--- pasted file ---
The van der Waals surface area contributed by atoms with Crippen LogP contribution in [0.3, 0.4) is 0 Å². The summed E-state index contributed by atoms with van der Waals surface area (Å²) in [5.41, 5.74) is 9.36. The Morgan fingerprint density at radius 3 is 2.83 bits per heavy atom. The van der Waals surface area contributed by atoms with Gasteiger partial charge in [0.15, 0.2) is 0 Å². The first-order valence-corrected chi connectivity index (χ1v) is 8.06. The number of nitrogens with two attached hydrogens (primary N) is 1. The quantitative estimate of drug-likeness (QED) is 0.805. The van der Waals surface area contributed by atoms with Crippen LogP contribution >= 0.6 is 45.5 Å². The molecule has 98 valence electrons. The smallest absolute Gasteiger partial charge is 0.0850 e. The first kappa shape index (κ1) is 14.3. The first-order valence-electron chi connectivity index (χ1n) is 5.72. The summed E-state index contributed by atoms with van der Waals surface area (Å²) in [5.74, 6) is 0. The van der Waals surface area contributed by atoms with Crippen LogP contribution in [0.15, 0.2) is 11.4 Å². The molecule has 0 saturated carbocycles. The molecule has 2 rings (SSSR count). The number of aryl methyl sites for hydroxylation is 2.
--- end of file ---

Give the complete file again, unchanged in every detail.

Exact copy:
The van der Waals surface area contributed by atoms with Crippen LogP contribution in [0.3, 0.4) is 0 Å². The summed E-state index contributed by atoms with van der Waals surface area (Å²) in [5.41, 5.74) is 9.36. The Morgan fingerprint density at radius 3 is 2.83 bits per heavy atom. The van der Waals surface area contributed by atoms with Gasteiger partial charge in [0.15, 0.2) is 0 Å². The first-order valence-corrected chi connectivity index (χ1v) is 8.06. The number of nitrogens with two attached hydrogens (primary N) is 1. The quantitative estimate of drug-likeness (QED) is 0.805. The van der Waals surface area contributed by atoms with Crippen LogP contribution >= 0.6 is 45.5 Å². The molecule has 98 valence electrons. The smallest absolute Gasteiger partial charge is 0.0850 e. The first kappa shape index (κ1) is 14.3. The first-order valence-electron chi connectivity index (χ1n) is 5.72. The summed E-state index contributed by atoms with van der Waals surface area (Å²) in [5.74, 6) is 0. The van der Waals surface area contributed by atoms with Crippen LogP contribution in [0.15, 0.2) is 11.4 Å². The molecule has 0 saturated carbocycles. The molecule has 2 rings (SSSR count). The number of aryl methyl sites for hydroxylation is 2.